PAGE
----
The previous sections have illustrated the proposed exploratory data analysis tools on simulated example, whereas in this section the success of the approach is demonstrated on a varied range of real datasets. There is no wish to construct formal equations to define the shape but to stimulate further analyses.

The first experiment is conducted on data extracted from the human face [

(a) Face data; (b) polar coordinate data with fitted spline curves; (c) back-transformed fitted curves. In (b) and (c) the solid curves use standard splines, whereas the dotted use periodic splines.

This dataset, taken from Dryden and Mardia [

(a) Schematic diagram of a gorilla skull with anatomical landmarks for a male gorilla; (b) landmarks in polar coordinate and spline curves; (c) landmarks along with back-transformed fitted spline curves. In (b) and (c) the solid curves use standard splines, whereas the dotted use the periodic spline.

Figure

Another dataset, again taken from Dryden and Mardia [

(a) A typical

The data in Figure

(a) Magnetic survey data for part of an iron-age archaeological site; (b) selected pits along with back-transformed fitted two-part spline curve; (c) polar coordinates and fitted two-part spline curve.

The data centres are calculated for each subset, the small circles are the data in the first subset, and “

Making sense of clouds of points, apparently randomly placed across a 2D region, is a key task in many statistical investigations. When the points are recorded without additional information, the first task is to infer structure by linking points using a data-driven approach. This paper has proposed and investigated a simple, yet effective method based on change point identification and nonparametric spline smoothing. It provides an intuitive explanatory tool to identify patterns in the point locations. When it is assumed that the structures form lines and curves, the change points divide the data into subsets, with the splines providing a flexible method to infer the shape of the structures. The method has easily dealt with occlusions and intersections in scenes with multiple curves. Similar results might be achieved by applying more general modelling approaches, such as MARS, RARS, RCMARS; for details see, for example, [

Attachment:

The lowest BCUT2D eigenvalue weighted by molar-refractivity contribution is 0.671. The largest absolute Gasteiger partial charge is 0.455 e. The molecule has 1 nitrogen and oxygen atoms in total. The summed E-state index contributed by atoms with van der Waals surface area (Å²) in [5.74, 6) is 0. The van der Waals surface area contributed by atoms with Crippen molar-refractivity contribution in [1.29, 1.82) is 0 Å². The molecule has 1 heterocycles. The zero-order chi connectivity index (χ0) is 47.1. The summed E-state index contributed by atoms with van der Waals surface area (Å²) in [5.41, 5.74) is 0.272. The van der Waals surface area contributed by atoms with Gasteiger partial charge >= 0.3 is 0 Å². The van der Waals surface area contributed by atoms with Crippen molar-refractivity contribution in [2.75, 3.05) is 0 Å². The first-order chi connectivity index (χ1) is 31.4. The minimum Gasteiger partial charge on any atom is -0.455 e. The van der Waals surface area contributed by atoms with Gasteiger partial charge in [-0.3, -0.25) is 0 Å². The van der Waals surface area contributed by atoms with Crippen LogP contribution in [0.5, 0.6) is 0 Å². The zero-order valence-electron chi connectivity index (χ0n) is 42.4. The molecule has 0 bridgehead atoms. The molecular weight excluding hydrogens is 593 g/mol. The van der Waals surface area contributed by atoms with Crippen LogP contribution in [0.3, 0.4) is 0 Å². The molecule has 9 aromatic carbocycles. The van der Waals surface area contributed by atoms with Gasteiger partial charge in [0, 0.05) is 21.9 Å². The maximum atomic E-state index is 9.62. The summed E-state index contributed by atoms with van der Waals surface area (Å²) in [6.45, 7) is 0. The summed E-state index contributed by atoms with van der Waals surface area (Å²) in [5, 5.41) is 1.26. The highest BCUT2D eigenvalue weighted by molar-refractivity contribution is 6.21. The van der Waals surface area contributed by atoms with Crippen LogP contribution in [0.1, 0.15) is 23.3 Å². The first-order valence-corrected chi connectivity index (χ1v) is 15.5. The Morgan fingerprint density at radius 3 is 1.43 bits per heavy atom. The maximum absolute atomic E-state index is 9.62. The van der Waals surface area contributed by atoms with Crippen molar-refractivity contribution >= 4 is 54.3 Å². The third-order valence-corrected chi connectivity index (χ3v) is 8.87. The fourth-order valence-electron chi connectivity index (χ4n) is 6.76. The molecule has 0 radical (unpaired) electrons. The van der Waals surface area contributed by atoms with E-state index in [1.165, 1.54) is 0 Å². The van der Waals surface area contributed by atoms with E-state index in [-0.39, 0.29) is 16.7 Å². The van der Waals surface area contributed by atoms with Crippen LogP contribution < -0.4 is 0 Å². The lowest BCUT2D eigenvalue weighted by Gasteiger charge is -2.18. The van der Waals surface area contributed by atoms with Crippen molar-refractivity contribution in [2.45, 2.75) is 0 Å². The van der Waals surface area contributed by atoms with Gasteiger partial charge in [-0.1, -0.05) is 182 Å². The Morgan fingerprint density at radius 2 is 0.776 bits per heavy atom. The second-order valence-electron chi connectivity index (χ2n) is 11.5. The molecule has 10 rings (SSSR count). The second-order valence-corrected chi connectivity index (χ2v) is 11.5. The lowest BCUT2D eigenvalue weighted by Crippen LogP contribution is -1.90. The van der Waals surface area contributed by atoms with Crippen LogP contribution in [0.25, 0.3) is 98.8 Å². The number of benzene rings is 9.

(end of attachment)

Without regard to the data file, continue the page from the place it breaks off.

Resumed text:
There is scope for extending the approach to include larger numbers of curves where it is not possible to divide the curves with a single change point. The nature of the problem is closely related to classification where the group membership is missing. This strongly suggests that a probabilistic approach might be considered based on statistical distribution models. This would then fit into the general framework where the EM algorithm has proven very useful. Also, there is a need to extend the approach to deal with unordered points and ones which are not star-shaped. These are areas of possible future work. Further, it is of interest to develop a similar procedure which would allow more formal modelling and model section, perhaps following the approach of general additive modelling [

The applications are various and varied with an illustrative example of the method when the data points are anatomical landmarks defined by geometrical features, equally spaced but blindly placed points along smooth curves and from extreme intensity points in grey-scale images. Further, the results of the analysis have provided new variables which could be the starting point for other analyses. Hence there is potential for this to be a valuable exploratory data analysis method in the tool-kit of applied statisticians and applied scientists.

The authors declare that there is no conflict of interests regarding the publication of this paper.